#Blogmas Day 2: Elizabeth Gaskell’s House at Plymouth Grove, Manchester.

Today for #Blogmas Day 2 I am going to tell you about a museum in Manchester that is probably one of the most welcoming and educational places to visit to gain an understanding of Victorian life and literature. It is Elizabeth Gaskell’s House at 84 Plymouth Grove. M13 9LW and it is open on Wednesdays, Thursdays and Sundays from 11am until 4:30pm.


Elizabeth Gaskell is known to me with my love of the Brontes, as she wrote The Life of Charlotte Bronte. She lived at the house from 1850 until her death in 1865. Elizabeth Gaskell was a prolific writer and novelist who wrote five novels and many short stories, as well as novellas. She is noted for her depictions of Victorian society. Elizabeth Gaskell was married to William Gaskell, who was a Unitarian minister. The Gaskells were incredibly sociable and their circle included many writers and journalists as well as social reformers, such as the Darwins, the Nightingales and the Wedgwoods, as well as Charles Dickens and John Ruskin.


When the Gaskells lived at Plymouth Grove, Manchester was the third largest city in Britain with a population of over a quarter million. Manchester was a city of rapid industrialization during the Victorian era with its mills and factories. Yet workers faced long hours, low wages, poor housing and sanitation, and the fear of unemployment and destitution. With their Unitarian faith, William and Elizabeth, were active in practical initiatives to provide poor relief and education.

The House was restored when the Manchester Historic Buildings Trust commenced a restoration project in 2009. The restoration cost over two and a half million pounds and was completed in 2014. The building was reopened to the public in October of the same year. The ground floor of the house has been restored to show what 84 Plymouth Grove would have looked like during the Gaskells’ residence. A number of period items of furniture from Manchester’s art galleries and the John Rylands Library have been borrowed in order to recreate the Gaskells’ study and other rooms. It has been beautifully restored.


When we visited the house, we were struck by the museum’s incredibly knowledgeable staff who spent a great deal of time with us discussing the items in the downstairs rooms and encouraging us to touch and interact with the objects. We were told to sit and write at the desk, to try out the piano and to sit at the dining room table.  I was struck by the incredible attention to detail in the restoration. The chintz for the curtains and loose covers is based on a design from the mid-Nineteenth Century and the carpets have been woven, using Victorian patterns preserved by a mill in Halifax. The fireplaces, sourced locally, date from around 1840 when the House was built and the light fittings have all been converted from gas to electricity.  Further research identified the original paint colours and the styles of the wallpapers.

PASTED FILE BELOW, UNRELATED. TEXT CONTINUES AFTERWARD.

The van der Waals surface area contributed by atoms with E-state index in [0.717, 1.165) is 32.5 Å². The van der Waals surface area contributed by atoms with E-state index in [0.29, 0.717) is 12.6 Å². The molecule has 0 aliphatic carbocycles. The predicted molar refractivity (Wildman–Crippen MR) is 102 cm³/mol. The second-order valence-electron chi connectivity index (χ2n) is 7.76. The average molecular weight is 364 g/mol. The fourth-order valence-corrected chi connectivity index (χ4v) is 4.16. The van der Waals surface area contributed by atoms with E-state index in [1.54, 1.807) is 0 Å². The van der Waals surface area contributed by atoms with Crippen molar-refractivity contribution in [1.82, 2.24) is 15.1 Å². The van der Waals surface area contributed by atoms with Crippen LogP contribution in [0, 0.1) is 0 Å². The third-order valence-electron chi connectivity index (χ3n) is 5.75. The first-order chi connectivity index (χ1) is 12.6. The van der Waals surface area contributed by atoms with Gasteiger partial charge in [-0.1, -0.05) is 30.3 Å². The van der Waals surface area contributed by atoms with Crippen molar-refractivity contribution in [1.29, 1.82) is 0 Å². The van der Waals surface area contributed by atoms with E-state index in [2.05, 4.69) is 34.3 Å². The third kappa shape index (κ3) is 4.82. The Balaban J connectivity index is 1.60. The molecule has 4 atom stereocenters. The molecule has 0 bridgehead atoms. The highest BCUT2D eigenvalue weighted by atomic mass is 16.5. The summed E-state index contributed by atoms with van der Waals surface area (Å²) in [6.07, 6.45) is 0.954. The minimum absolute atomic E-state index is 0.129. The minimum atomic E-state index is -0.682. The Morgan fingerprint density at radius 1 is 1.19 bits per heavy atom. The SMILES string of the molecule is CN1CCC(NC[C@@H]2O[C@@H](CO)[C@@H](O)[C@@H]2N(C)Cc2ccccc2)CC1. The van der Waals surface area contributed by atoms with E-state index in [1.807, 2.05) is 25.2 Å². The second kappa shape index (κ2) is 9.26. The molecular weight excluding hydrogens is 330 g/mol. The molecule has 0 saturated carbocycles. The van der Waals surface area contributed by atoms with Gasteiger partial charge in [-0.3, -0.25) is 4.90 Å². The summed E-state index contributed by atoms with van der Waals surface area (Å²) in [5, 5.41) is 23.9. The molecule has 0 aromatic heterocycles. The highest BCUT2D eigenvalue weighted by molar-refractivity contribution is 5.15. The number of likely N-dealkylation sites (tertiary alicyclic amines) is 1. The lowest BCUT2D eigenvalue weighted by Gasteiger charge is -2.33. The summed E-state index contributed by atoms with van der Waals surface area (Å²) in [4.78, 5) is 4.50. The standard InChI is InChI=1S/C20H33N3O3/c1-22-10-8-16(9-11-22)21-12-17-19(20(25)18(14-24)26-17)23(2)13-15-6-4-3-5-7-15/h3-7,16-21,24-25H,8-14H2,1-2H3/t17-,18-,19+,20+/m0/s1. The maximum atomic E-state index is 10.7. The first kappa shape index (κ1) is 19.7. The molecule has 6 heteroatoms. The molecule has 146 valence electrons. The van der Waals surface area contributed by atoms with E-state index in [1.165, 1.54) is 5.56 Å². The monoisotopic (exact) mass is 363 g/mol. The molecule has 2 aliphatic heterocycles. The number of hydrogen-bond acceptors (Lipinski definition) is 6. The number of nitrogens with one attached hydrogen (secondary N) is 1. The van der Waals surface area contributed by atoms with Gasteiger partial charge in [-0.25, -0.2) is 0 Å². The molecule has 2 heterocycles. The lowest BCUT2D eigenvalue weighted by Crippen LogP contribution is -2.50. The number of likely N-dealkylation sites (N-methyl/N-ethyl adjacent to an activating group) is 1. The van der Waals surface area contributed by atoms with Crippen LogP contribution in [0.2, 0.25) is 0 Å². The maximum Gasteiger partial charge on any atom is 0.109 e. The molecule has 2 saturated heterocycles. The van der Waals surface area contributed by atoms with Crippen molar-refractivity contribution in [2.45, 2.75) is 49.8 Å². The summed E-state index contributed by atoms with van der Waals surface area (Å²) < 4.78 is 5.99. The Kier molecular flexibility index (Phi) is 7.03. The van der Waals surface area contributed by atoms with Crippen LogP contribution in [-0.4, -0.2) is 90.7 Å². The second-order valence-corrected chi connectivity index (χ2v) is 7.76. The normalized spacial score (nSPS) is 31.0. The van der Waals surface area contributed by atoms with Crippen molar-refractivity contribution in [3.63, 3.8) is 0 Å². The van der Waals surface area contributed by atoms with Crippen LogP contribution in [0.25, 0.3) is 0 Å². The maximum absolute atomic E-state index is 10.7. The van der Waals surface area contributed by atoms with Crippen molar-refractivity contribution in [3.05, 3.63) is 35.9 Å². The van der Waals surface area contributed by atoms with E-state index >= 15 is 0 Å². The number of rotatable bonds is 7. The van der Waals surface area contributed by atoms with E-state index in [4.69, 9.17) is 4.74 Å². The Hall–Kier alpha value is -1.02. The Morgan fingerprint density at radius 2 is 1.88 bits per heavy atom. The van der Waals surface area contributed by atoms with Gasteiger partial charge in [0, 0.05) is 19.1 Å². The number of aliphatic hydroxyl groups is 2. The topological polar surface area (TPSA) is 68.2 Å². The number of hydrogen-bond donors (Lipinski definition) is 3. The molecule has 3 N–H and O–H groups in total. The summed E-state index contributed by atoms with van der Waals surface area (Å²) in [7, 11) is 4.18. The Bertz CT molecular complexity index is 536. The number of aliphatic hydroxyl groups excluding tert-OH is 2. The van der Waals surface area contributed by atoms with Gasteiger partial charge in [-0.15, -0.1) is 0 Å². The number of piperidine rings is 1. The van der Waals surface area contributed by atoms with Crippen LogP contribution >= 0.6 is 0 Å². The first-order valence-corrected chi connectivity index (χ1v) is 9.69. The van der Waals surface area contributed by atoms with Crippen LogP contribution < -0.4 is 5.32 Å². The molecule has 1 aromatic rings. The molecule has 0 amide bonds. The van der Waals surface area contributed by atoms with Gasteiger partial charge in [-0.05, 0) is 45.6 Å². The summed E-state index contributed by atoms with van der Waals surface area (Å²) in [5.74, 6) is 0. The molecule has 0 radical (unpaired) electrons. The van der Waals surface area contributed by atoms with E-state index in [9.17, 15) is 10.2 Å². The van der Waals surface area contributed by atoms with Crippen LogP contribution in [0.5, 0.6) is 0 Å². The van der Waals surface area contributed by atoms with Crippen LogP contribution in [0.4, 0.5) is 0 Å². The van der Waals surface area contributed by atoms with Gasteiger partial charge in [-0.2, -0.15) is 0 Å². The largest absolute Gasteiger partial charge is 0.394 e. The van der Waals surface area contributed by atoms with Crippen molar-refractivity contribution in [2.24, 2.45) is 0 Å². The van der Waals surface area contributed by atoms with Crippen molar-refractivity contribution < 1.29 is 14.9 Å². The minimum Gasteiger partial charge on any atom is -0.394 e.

The house displays some original items which have been loaned by Elizabeth’s descendants and include Elizabeth’s wedding veil, some of her Paisley shawls and miniatures.  There is also a short video about the Gaskells and the house.

The upstairs of the house has a number of rooms and performance spaces dedicated to educational work, literary and community events. Just as in Elizabeth Gaskell’s time, the house is a hub of events. There is always something happening from literary and historical lectures and book groups to weddings and sewing bees. I always recommend to my students to visit the House as one can gain so much from learning how the Victorians lived. There is a lovely tea room and also a second hand and new bookshop. If you have yet to visit, then I strongly urge you to do so. It is such a wonderful museum and the welcome guests receive is second to none!


Elizabeth Gaskell’s House is run by Manchester Historic Buildings Trust. 


2 thoughts on “#Blogmas Day 2: Elizabeth Gaskell’s House at Plymouth Grove, Manchester.

  1. Wow! I’m from Manchester and I had no idea this museum existed! (Really bad for a history graduate!) next time I’m home I’ll visit for sure thank you!

    Liked by 1 person

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